Daily News
by Gail Helmer

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Wednesday July 3, 2002

PC News
Strike Fighters: Project 1 Update
In response to the rumors and emails we have received regarding Thirdwire's upcoming 60's jet simulation, Strike Fighters: Project 1, COMBATSIM.COM has learned the release date is not July 10th as published on various sites, but is currently scheduled later for this summer. COMBATSIM.COM contacted the publisher Strategy First and was informed that an official announcement on the release date for Strike Fighters: Project 1 is expected later this week. Strike Fighters is currently in beta testing. Check out COMBATSIM.COM's full up-to-date preview.

L0:MAC Slips Again
In case you missed it, in his Producer's Journal last week, Matt Wagner, Ubi Soft Producer, officially announced that the release date for Lock On: Modern Air Combat has been pushed back to January 2003. Originally slated for release this fall, setbacks such as the loss of some key personnel to career changes and illness have caused this recent delay. Check out the Matt's Producer's Journal

Condition Zero Coming This Fall
Counter-Strike: Condition Zero, the upcoming single-player action game based on the hit team-based shooter Half-Life: Counter-Strike, is on track for release this fall. The game was originally scheduled for release this past spring, but it was pushed back to a fall release earlier this year.

In addition to the new single-player missions, Counter-Strike: Condition Zero will feature a number of improvements on the previous game, including better character models and animation and advanced artificial intelligence. Many of the improvements featured in Condition Zero will eventually be released as free upgrades for the multiplayer Counter-Strike.

Military News
First Two 'Super Hercs' for Italy
Lockheed Martin Aeronautics announced that the Government of Italy has accepted the first two of 10 "stretched" C-130Js on order for the Aeronautica Militare Italiana (AMI, Italian Air Force). This version of the C-130J, designated CC-130J by the U.S. Air Force, is now known around the world for its tremendous range, speed and lift capability. These aircraft will be ferried to Pisa, Italy, where the AMI's 46th Air Brigade will operate them.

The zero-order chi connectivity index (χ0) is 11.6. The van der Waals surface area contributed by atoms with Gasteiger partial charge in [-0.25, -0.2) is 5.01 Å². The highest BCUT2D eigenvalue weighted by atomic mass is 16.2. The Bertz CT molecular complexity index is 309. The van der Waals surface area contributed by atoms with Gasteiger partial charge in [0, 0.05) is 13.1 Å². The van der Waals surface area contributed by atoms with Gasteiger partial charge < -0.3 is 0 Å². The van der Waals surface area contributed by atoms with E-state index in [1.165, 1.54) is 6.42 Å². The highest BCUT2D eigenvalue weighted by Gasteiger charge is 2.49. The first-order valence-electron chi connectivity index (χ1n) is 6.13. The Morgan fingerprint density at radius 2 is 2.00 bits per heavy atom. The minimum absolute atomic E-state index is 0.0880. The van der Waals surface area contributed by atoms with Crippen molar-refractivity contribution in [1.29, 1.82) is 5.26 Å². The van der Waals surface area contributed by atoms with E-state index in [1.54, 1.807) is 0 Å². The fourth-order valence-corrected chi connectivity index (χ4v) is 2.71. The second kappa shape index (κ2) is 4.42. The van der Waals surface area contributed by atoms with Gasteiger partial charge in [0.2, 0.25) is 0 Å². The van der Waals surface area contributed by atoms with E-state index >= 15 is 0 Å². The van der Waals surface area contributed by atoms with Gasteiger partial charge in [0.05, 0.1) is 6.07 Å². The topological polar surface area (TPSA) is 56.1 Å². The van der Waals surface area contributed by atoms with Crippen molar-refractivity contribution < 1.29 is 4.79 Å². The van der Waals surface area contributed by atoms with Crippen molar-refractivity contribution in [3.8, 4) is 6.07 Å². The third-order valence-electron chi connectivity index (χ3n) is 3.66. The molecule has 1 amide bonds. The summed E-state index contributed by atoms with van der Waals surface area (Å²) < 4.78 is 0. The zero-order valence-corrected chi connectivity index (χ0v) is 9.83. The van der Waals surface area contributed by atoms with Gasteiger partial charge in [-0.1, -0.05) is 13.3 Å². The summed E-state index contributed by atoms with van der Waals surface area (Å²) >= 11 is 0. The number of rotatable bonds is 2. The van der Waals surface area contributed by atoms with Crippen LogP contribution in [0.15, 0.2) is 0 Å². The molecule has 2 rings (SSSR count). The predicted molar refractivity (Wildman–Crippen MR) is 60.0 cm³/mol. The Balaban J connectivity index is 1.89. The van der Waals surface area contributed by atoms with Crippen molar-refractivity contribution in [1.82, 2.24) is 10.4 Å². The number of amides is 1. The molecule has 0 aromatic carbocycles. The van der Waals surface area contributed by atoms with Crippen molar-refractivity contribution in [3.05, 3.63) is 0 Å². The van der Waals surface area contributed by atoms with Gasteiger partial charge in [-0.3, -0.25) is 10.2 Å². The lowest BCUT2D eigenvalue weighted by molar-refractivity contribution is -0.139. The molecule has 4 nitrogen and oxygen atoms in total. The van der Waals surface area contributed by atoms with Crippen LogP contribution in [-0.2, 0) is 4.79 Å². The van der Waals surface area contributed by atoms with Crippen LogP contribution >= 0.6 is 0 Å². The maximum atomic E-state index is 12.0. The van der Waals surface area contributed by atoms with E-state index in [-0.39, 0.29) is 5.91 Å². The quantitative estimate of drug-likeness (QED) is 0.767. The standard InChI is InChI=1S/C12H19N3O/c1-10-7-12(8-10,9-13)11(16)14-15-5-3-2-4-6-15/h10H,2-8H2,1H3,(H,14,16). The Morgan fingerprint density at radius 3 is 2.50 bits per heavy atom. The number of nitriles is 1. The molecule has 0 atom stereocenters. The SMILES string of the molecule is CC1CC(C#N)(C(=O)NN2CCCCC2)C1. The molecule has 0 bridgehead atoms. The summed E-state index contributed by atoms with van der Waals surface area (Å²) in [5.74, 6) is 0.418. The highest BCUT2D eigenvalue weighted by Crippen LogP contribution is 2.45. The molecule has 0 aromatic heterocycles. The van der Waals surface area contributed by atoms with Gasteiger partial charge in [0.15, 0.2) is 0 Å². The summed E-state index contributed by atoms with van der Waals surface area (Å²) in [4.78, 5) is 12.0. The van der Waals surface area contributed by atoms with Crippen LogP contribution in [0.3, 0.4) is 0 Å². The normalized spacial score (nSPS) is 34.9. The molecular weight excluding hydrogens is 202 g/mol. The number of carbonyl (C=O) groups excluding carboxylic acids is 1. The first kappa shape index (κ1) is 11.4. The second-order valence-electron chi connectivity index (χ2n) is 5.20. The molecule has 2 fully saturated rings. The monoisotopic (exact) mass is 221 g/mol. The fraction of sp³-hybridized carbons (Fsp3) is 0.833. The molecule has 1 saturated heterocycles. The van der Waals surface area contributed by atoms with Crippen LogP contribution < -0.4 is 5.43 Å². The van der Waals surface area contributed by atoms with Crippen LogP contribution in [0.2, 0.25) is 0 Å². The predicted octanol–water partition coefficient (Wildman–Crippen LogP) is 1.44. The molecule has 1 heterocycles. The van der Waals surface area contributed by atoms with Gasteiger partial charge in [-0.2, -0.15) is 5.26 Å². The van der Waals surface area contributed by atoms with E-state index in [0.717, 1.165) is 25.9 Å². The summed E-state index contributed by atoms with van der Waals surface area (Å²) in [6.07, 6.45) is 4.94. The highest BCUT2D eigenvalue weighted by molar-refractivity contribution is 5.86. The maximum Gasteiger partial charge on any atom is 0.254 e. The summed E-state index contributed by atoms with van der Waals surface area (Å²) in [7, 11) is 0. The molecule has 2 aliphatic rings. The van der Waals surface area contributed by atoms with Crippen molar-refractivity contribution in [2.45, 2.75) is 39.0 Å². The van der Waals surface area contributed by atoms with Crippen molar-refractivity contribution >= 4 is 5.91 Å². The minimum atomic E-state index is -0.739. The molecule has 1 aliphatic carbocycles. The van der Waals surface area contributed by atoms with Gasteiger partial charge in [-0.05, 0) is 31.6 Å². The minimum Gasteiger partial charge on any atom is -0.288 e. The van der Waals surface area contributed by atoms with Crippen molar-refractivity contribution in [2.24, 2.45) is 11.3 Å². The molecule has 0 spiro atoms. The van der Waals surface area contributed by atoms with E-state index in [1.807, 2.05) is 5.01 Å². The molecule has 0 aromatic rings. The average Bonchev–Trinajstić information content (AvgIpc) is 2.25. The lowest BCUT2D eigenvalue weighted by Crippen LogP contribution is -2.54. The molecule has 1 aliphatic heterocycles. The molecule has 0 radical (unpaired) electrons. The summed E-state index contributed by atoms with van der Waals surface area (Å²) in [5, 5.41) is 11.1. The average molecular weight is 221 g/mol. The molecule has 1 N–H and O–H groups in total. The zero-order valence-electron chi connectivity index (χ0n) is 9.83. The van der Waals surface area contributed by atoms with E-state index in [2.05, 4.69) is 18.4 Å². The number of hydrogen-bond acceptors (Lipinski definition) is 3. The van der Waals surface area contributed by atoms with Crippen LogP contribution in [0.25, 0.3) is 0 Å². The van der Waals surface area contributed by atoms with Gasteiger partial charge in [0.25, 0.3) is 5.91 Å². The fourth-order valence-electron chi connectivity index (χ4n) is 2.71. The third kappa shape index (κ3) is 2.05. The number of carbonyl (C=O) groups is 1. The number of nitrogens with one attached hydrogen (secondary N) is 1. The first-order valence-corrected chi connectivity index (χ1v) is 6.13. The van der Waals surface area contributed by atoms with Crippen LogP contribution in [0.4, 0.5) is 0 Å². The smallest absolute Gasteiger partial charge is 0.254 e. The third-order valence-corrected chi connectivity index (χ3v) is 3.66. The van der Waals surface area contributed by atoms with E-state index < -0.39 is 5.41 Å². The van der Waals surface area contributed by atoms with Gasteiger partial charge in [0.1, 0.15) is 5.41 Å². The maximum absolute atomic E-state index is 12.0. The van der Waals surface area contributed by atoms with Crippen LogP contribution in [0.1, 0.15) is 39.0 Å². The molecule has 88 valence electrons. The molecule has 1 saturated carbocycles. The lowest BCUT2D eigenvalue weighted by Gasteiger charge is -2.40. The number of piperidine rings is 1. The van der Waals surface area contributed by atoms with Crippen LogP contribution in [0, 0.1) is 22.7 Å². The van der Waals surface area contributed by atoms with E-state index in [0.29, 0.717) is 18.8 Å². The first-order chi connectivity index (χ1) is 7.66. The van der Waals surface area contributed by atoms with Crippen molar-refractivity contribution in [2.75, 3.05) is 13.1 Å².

Italy is Europe's second largest C-130J operator, with a total of 22 aircraft on order. The United Kingdom's Royal Air Force has 25 C-130Js, and Denmark has three on order with an option for a fourth. Several other European countries are poised to select the C-130J to meet all their airlift needs.

The Italian configuration of the C-130J is among the most sophisticated yet developed for the aircraft. It has a highly advanced suite of communications and defensive systems that include U/VHF combined multiband radios and a laser warning receiver system. In addition, it is the first C-130J "receiver-tanker" built. A receiver-tanker has the ability to both refuel other aircraft as well as being refueled itself during flight -- a true "force multiplier" that provides the operator with greater flexibility in performing strategic or tactical transport missions.

Aurora Missile Test Successful
Aurora Flight Sciences Corporation announced today that it had successfully conducted the first flight test of a new missile design. The "Loiter Attack Missile" (LAM), designed by Raytheon Missile Systems as part of the DARPA NetFires program, was launched by Aurora from NASA's Wallops Island facility on June 17, 2002.

The test of the LAM missile began at approximately 11:15am EDT on June 17 when the missile was released from Aurora's "Chiron" carrier aircraft. Following separation from the vehicle, the missile flew an autonomous loiter pattern 30 miles in length, successfully hitting all of its pre-programmed waypoints. Following completion of its 12 minute mission, the missile flew several miles to a designated impact area, deployed its onboard parachute, and successfully returned to the ground. The test flight successfully demonstrated the performance of the missile's propulsion system, supplied by Hamilton Sundstrand as well as the control actuation system, supplied by Moog, Inc. The flight guidance system was a GuideStar GS-111, produced by Aurora's sister company, Athena Technologies. Athena provided all of the control law design and flight software.

"Several factors were key to the LAM success," said company President John S. Langford. "It was a fully autonomous flight, with no human intervention between launch and recovery. It was air-launched, deployed from our Chiron carrier aircraft. And it was flown out of NASA's Wallops Island, which is a convenient operating base and test range right here in Virginia. Together, these three factors dramatically increase flexibility at the same time they decrease program risk and cost."

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